Melting glaciers, ice caps and ice sheets have made an important contribution to sea-level rise through the last century. Self-attraction and loading effects driven by shrinking ice masses cause a spatially-varying redistribution of ocean waters that affects reconstructions of past sea level from sparse observations. We model the solid earth response to ice mass changes and find significant vertical deformation signals over large continental areas. We show how deformation rates have been strongly varying through the last century, which implies that they should be properly modelled before interpreting and extrapolating recent observations of vertical land motion and sea level change.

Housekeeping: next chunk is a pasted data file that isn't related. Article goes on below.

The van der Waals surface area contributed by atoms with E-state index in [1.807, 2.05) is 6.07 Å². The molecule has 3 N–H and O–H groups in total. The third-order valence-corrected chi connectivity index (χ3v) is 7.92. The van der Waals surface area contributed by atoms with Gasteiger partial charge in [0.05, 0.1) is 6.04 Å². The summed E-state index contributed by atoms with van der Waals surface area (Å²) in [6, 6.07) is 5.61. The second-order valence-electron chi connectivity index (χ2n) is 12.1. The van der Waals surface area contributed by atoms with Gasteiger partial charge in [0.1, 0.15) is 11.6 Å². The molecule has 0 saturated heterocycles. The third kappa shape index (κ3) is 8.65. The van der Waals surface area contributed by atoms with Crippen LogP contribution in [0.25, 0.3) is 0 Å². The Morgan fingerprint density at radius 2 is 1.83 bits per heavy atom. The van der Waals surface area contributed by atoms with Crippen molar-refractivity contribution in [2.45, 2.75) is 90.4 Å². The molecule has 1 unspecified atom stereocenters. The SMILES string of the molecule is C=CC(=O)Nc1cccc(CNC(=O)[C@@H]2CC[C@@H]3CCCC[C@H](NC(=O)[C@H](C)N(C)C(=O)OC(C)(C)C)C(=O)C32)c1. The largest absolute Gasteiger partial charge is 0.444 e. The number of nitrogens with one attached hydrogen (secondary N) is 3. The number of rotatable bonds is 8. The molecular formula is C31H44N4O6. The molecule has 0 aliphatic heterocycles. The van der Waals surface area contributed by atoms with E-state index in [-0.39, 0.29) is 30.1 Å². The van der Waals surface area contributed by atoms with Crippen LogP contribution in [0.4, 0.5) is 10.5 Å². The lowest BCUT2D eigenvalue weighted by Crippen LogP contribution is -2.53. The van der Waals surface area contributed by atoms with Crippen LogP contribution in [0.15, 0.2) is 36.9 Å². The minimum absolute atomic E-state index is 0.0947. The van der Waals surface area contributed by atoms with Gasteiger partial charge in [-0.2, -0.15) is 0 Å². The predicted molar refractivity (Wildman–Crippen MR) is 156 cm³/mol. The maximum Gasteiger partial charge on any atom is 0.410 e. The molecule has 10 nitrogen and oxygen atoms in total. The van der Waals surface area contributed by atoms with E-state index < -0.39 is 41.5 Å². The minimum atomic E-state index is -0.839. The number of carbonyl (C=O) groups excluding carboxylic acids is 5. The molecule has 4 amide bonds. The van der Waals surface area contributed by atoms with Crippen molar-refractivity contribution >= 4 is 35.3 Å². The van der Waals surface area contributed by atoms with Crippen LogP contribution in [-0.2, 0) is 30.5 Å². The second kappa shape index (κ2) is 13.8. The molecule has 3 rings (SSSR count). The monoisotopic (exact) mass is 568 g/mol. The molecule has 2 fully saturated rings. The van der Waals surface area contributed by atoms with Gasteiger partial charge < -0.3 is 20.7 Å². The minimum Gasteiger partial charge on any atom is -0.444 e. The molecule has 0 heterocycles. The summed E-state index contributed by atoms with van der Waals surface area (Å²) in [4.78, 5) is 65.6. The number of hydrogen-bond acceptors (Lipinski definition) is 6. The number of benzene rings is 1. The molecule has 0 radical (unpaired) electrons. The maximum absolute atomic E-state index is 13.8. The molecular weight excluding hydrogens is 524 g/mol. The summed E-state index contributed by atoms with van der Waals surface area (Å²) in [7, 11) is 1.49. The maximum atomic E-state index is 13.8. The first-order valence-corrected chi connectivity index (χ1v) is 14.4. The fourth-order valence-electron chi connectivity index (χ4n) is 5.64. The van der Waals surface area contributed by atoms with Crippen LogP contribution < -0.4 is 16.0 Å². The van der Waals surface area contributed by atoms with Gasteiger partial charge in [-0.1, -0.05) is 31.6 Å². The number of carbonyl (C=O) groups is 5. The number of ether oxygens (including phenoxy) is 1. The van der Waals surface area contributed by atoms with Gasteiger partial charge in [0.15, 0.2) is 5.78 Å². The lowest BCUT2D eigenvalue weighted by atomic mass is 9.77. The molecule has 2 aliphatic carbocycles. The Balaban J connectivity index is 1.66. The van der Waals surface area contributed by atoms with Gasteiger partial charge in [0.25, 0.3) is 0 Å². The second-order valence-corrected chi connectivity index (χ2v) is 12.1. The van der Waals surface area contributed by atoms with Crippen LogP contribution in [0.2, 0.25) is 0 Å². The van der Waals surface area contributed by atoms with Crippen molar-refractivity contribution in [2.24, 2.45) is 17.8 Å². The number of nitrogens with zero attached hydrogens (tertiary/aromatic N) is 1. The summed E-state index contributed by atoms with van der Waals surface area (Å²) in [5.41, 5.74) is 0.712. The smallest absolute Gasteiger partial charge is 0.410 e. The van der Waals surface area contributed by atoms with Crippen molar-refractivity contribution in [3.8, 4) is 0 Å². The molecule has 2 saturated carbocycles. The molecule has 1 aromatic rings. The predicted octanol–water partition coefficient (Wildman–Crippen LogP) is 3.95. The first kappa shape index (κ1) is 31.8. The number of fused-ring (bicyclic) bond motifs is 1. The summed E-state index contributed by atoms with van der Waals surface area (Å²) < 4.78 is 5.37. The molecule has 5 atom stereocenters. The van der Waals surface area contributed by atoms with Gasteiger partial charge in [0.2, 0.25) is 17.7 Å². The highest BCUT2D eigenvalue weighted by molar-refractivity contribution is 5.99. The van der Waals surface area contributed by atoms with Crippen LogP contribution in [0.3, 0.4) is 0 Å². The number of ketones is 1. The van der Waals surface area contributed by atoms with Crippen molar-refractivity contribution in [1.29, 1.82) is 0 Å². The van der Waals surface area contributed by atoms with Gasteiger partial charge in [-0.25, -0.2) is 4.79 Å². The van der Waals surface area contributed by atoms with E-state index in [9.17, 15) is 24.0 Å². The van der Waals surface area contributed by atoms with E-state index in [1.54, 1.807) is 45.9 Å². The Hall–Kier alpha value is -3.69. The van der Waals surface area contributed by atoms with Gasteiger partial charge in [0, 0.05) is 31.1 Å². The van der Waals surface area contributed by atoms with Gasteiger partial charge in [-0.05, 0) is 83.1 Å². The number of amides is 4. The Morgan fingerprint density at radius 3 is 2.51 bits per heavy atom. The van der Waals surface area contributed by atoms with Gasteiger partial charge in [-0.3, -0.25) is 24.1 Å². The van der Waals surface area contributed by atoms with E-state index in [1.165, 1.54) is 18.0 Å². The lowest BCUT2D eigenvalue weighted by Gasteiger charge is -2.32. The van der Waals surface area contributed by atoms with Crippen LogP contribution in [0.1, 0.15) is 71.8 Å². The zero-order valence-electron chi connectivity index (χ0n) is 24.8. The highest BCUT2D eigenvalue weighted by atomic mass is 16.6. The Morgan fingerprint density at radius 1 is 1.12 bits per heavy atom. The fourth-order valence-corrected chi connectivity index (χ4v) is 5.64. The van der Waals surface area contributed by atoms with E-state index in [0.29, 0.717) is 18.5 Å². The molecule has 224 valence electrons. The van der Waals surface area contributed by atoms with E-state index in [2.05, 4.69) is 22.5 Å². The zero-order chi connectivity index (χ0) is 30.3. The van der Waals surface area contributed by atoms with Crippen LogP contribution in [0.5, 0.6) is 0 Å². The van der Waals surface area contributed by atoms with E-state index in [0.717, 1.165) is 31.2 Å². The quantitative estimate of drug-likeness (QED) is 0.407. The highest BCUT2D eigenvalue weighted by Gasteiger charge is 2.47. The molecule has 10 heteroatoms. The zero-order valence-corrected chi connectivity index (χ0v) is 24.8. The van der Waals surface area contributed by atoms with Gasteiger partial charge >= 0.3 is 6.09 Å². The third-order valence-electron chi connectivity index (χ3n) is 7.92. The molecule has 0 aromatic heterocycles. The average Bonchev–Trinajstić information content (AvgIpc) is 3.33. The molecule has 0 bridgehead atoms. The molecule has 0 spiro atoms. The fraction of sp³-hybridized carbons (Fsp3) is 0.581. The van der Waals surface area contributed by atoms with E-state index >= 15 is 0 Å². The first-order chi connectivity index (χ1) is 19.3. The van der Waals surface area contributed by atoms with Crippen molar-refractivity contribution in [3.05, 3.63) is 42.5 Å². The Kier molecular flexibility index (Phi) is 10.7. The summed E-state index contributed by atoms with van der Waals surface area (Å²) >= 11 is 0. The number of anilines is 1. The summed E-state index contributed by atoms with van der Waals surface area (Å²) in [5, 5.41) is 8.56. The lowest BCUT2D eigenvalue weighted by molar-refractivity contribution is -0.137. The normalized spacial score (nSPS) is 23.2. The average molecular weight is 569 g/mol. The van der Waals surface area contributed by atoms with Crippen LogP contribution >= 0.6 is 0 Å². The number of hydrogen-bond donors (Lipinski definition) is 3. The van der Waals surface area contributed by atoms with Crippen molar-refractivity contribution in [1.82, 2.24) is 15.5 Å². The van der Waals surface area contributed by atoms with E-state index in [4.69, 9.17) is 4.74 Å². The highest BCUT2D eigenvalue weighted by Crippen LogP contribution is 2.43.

Riva, E. M. R., Frederikse, T., King, A. M., Marzeion, B., & Van Den Broeke, R. M. (2017). Brief communication: The global signature of post-1900 land ice wastage on vertical land motion. Cryosphere, 11(3), 1327–1332. https://doi.org/10.5194/tc-11-1327-2017